Self portrait as Spanish Conquistador.
Self portrait as Spanish Conquistador.

At a certain point, taking apart verisimilitude in our own art becomes about taking it apart in our society. The trumpeting of white, fit, and cis bodies as more “desirable,” or “interesting” becomes antithetical to the radical change we need in our artistic practice. The impulse to paint or sculpt what we see as reality is actually irrelevant to the current zeitgeist — finding something perpendicular to that impulse is where our culture should be going.

Back to Performanceland

Often, I find myself in the casting room hearing what a director has to say about the folks who’ve auditioned. There’s this language of who is or isn’t a “leading man” that I find incredibly irritating. And attached to it, there’s this idea that the leading man must be someone who we can “relate” to, who looks “like us,” or worse, like the person “everyone wants to be.”

Jonathan Bray and Deidra Edwards in Neil Labute’s FAT PIG at the Hudson Theater.
Jonathan Bray and Deidra Edwards in Neil Labute’s FAT PIG at the Hudson Theater.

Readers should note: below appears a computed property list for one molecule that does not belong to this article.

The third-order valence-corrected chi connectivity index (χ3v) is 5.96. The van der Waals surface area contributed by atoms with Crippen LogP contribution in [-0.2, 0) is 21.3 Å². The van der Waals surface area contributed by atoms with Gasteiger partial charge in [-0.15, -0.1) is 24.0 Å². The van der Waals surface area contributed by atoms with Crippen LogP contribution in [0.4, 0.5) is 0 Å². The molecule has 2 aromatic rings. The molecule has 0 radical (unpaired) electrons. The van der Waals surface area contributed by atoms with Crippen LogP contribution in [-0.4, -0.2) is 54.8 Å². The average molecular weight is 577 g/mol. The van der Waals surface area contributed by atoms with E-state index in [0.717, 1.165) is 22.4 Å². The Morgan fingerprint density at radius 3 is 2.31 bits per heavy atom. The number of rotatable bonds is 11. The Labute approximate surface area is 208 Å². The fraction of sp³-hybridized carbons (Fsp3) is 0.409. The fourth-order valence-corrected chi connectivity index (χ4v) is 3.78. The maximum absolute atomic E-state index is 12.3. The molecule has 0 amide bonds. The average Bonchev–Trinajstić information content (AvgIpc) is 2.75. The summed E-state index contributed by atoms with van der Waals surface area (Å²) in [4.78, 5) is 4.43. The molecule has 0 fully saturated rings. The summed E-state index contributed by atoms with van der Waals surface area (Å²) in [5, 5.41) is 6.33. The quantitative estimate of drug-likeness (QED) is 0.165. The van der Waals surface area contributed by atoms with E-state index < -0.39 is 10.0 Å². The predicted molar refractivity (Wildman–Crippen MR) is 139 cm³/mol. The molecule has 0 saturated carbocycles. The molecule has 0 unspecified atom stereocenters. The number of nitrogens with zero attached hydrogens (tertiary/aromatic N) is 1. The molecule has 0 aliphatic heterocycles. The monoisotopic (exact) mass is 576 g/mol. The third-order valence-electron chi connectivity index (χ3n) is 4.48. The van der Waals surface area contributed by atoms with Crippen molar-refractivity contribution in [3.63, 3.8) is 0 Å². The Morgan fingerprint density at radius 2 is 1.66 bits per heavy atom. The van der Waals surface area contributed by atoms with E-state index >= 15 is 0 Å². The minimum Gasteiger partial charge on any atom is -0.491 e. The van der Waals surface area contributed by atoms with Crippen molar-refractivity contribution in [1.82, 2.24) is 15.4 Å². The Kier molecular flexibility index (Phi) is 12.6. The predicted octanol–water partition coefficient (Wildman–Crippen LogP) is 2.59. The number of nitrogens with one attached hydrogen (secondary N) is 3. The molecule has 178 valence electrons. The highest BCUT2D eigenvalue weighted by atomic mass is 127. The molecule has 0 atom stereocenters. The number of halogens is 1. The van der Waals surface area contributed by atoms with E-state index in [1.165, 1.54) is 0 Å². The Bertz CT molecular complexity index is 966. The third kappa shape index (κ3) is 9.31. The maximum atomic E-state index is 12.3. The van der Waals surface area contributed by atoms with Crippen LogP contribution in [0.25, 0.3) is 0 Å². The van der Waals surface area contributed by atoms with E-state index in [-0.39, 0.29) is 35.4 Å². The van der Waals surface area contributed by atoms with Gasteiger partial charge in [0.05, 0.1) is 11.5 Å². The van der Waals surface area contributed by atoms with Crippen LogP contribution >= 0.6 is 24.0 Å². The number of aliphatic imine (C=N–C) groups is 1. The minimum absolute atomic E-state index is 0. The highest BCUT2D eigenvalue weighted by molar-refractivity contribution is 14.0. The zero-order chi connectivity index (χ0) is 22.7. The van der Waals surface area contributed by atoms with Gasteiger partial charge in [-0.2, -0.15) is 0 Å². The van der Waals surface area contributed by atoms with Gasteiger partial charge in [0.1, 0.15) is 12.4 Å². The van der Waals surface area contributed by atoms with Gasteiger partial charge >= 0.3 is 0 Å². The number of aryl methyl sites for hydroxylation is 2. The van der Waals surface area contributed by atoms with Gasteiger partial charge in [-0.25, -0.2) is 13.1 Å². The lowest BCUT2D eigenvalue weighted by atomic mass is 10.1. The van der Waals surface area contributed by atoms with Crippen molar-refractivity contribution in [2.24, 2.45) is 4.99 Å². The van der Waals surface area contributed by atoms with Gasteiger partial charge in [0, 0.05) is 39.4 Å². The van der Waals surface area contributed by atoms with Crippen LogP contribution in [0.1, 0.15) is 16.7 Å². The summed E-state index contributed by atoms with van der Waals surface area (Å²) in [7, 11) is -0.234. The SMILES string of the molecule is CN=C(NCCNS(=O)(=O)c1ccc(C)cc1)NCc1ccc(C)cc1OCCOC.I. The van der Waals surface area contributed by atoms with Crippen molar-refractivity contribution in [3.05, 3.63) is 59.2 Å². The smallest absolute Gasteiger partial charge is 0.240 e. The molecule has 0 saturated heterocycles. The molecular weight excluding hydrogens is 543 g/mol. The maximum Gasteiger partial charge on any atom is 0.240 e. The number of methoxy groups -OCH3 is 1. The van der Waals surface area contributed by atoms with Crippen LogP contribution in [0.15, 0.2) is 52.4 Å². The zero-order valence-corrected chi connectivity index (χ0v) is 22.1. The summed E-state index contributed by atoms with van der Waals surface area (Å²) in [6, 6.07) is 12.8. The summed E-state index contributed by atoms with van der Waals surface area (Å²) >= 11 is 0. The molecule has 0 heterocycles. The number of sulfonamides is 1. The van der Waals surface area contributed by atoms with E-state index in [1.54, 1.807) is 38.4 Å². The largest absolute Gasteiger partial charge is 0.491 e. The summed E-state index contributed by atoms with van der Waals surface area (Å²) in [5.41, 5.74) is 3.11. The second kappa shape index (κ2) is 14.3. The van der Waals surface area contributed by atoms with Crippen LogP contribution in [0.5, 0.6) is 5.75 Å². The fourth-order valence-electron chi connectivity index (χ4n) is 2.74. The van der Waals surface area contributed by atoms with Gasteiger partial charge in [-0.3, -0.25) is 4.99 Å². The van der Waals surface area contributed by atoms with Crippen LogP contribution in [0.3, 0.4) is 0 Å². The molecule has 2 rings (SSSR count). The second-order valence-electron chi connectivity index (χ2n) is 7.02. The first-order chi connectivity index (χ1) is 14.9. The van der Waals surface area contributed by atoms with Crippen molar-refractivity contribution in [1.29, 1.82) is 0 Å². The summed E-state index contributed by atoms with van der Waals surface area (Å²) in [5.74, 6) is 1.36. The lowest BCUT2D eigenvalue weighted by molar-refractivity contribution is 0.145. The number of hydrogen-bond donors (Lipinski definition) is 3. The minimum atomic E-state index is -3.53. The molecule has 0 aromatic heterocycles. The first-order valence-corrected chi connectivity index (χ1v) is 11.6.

With these assumptions, the director is doing two things that make me lose respect for their artistry: 1. allowing inequity to occur, and 2. searching for comfort in their decision-making. Though it’s worth noting that the casting of a fat body, a person of color, or casting against gender should not be seen as a “risk,” Botero has a lot to teach us about what can happen if we eschew our understanding of what an ideal form looks like. The rules of a Botero painting dictate that everyone is the leading man — but also the ingénue and the character actor all at once. By casting our performers against type, we tell our audience that any person can be in their shoes.

Voluptuous, curvaceous women playing Scarlett O’Hara. Luscious, thick bears playing Bond. The people who are told that they’re not right for the part? I want to see them play those parts. Aspirational casting will always be more interesting than casting within the confines of “naturalism” and verisimilitude. This is not about craft. This is about 2018, and creating a thriving ecosystem for theatre rather than allowing the medium to live in geriatrics.

Tags

body dysmorphia, Fernando Botero, Medellín, performanceland, verisimilitude